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The Bach's Beach Vision Of Jazz Heaven

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Heaven for some is a baseball diamond in an Iowa cornfield. For Pete Douglas, it was a house on a beach with a jazz club in his living room, a would-be heaven also for anyone who dropped in. Douglas passed on, in 2014 at age 85, sitting at his desk overlooking the Pacific Ocean. But his vision lingers at the Bach Dancing & Dynamite Society, aka the Douglas Beach House, at Miramar Beach on Half Moon Bay in Northern California ...

BAILEY'S BUNDLES

Seven Women 2018 – Part VI

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Jazz vocals remains a vibrant and productive subgenre as evidenced by this spate of recent releases. Diane Marino Soul Serenade: The Gloria Lynne Project M&M Records 2018 Singer Gloria Lynne had a long and productive career, one that remained unjustly in the shade, deserving of the attention that it is getting now from singer Diane Marino on Soul Serenade: The Gloria Lynne Project. Marino began on piano, studies with Murray Perahia at ...

CD/LP/TRACK REVIEW

Yokada: Stillness & Sirens

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A new Stockholm-based piano trio, Yokada, has released their debut recording on Lisa Ullén's Disorder label. Though the sparse liner notes give no indication, it is a safe assumption that the trio's name comes from Andrew Hill's “Yokada Yokada" on Judgment! (Blue Note, 1964). This release--Stillness and Sirens--features one composition that is a tribute to Hill. The members of the trio have previously worked together in partial combinations and their ability to put the recording portion of Stillness ...

CD/LP/TRACK REVIEW

Rain Sultanov & Isfar Sarabski: Cycle

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The church organ has been a bit player in jazz history, impacting about as much as an Alfred Hitchcock cameo--blink and you'd miss it. Jan Garbarek and Kjell Johnsen's meditative duo album Aftenland (ECM, 2000) and a trio of gothic jazz recordings by Asaf Sirkis and the Inner Noise spring to mind, but after that you'd really have to dig. Cycle sees Azerbaijan's leading jazz musicians, soprano saxophonist Rain Sultanov}] and pianist/organist {{Isfar Sarabski embrace the solemnity of church organ ...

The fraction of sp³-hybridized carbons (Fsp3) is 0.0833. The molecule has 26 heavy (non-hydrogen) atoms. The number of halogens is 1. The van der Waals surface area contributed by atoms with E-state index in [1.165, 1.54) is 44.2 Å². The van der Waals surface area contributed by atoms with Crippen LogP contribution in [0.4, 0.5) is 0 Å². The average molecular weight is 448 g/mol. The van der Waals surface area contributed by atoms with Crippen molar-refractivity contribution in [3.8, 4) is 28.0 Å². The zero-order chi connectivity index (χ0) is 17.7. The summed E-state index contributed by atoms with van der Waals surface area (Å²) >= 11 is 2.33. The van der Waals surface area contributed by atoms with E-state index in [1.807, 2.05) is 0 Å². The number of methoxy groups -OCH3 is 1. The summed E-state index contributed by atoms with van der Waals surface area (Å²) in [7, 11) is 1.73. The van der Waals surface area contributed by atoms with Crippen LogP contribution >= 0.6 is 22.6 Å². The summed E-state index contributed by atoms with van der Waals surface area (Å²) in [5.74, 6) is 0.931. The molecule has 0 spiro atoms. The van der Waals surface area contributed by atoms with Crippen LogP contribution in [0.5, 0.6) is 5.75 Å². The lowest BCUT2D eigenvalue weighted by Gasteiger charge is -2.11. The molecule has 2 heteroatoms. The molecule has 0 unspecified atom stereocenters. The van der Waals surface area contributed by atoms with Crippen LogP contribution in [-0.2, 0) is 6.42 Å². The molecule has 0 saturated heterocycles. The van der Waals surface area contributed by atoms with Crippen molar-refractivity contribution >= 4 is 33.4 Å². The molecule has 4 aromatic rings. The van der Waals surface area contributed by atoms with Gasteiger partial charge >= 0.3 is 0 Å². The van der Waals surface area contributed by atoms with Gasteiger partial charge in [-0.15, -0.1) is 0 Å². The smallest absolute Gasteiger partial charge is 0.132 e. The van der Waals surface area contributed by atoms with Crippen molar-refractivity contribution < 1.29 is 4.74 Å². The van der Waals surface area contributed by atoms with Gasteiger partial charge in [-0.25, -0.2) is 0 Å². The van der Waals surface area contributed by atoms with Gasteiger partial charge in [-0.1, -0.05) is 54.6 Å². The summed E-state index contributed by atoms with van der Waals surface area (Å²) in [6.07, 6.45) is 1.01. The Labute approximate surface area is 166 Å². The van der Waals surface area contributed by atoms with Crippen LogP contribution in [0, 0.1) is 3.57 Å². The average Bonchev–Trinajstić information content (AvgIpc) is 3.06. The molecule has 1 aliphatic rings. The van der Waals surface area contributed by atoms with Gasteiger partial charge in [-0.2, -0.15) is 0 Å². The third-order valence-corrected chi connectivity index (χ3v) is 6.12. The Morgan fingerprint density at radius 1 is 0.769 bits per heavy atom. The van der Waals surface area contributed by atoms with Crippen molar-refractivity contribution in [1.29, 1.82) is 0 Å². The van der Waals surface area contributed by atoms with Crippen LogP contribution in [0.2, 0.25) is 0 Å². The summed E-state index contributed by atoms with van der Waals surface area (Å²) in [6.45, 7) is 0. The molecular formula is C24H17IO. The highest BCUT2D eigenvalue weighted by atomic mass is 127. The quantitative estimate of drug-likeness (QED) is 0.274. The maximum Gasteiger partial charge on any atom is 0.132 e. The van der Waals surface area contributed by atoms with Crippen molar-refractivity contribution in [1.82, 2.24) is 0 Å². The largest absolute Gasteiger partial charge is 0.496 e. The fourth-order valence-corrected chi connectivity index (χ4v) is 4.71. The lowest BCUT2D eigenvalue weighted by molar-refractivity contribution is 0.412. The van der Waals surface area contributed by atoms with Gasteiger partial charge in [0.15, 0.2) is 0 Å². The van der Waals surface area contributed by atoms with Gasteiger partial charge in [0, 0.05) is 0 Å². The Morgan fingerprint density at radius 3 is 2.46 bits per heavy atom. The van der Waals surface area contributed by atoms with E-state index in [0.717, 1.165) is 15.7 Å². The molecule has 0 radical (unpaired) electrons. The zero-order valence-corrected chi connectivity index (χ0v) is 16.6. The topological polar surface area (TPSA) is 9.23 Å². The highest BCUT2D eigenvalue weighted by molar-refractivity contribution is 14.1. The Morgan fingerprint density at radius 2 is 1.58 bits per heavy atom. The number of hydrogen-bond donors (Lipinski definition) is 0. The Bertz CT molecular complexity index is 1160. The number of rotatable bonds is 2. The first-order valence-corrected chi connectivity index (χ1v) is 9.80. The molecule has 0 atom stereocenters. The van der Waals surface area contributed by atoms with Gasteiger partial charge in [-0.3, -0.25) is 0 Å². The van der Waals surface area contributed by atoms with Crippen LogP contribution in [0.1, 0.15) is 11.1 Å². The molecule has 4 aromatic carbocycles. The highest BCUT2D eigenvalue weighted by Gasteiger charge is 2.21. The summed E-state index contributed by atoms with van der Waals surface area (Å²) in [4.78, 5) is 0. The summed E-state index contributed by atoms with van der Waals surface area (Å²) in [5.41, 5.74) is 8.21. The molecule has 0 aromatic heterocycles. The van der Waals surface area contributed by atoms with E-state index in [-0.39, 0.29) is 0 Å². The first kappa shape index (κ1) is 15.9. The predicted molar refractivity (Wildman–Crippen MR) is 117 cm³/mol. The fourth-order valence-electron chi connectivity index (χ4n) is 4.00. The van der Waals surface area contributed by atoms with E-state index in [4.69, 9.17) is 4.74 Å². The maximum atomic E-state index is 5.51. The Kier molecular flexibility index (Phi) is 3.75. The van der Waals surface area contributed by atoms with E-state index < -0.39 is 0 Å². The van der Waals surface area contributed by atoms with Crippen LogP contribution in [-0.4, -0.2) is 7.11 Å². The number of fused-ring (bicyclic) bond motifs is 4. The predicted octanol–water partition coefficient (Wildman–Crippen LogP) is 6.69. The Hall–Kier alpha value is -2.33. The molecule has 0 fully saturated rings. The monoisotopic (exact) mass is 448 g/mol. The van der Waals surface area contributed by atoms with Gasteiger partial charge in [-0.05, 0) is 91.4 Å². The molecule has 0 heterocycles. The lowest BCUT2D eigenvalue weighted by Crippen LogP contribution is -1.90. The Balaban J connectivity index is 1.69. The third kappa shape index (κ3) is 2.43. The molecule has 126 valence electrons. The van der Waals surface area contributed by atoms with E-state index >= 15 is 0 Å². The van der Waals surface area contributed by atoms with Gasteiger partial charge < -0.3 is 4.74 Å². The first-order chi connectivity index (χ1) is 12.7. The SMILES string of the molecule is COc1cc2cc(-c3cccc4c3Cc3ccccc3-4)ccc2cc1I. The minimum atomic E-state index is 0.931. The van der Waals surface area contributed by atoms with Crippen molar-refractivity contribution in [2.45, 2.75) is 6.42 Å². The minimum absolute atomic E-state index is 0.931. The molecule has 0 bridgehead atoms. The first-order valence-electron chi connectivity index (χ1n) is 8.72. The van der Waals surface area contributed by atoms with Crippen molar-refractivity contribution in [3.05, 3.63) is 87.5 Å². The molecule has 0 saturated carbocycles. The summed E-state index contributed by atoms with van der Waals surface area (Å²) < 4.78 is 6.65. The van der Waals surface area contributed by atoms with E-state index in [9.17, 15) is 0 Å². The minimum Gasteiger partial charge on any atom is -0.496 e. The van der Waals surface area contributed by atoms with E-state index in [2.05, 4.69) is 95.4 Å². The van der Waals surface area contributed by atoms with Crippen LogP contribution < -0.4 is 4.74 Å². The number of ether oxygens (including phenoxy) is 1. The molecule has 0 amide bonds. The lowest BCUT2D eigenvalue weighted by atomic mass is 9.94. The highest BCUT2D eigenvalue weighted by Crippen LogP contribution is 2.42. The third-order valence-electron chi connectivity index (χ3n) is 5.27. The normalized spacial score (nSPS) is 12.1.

CD/LP/TRACK REVIEW

Norman Connors: Love From The Sun

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Love From The Sun is the last unalloyed jazz album recorded by drummer, composer and bandleader Norman Connors under his own name, before he changed course towards R&B and then descended--yes, let us embrace a judgemental moment--into the quagmires of disco and smooth jazz. In autumn 1973, when this album was recorded, Connors, who had made his recording debut on Archie Shepp's The Magic Of Ju-Ju on Impulse! in 1967, had just come off two straight years as a member ...

CD/LP/TRACK REVIEW

Jeff Denson: Outside My Window

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Bassist Jeff Denson has been showing his abilities as a singer on several recent recordings. He performed a couple of The Beatles' songs on the San Francisco String Trio's May I Introduce To You and did Jeff Buckley's “So Real" on the Negative Press Project's Eternal Life: Jeff Buckley Songs and Sounds. Here he devotes an entire album to his vocals, singing the work of Buckley, Peter Gabriel, Abbey Lincoln and Soundgarden's Chris Cornell, in addition to several of his ...

CD/LP/TRACK REVIEW

Darrian Ford: New Standards

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New standards is a term that is often thrown around in jazz. As in all genres, there are articulate writers, with songs that stand the test of time, and others who simply fade into the background. Enter a new artist on the jazz scene, Darrian Ford. New Standards is Ford's debut full-length album in the jazz-pop genre, and he steps into the spotlight with a full arsenal of well-penned originals and a voice that suggests he has ...

MIXCLOUD

Belovèd Django Bates

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If you are intrigued by jazz because of its capacity to surprise, amaze, astound, even flabbergast and leave you without words... then British pianist Django Bates is the musician for you! This week Mondo Jazz has reached out to Django Bates for an interview, in advance of his North American tour. This episode features almost two hours of music by Django Bates, from the Loose Tubes days to his current Belovèd Trio featuring Swedish bassist Petter Eldh and ...

MULTIPLE REVIEWS

Dot Time Legends Series: Is Every Night New Year's Eve Around Here?

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Soon after The Embers opened in New York City in late 1951, Joe Bushkin and His Quartet spent 16 memorable weeks there. With Milt Hinton and Jo Jones, Bushkin was joined by Buck Clayton on trumpet. Astoundingly, Art Tatum had a solo piano gig there at the same time. Bushkin and Tatum listened to each other every night. The crowd was as distinguished as the players. Louis Armstrong sat in with Bushkin, and Vladimir Horowitz was in the house one ...

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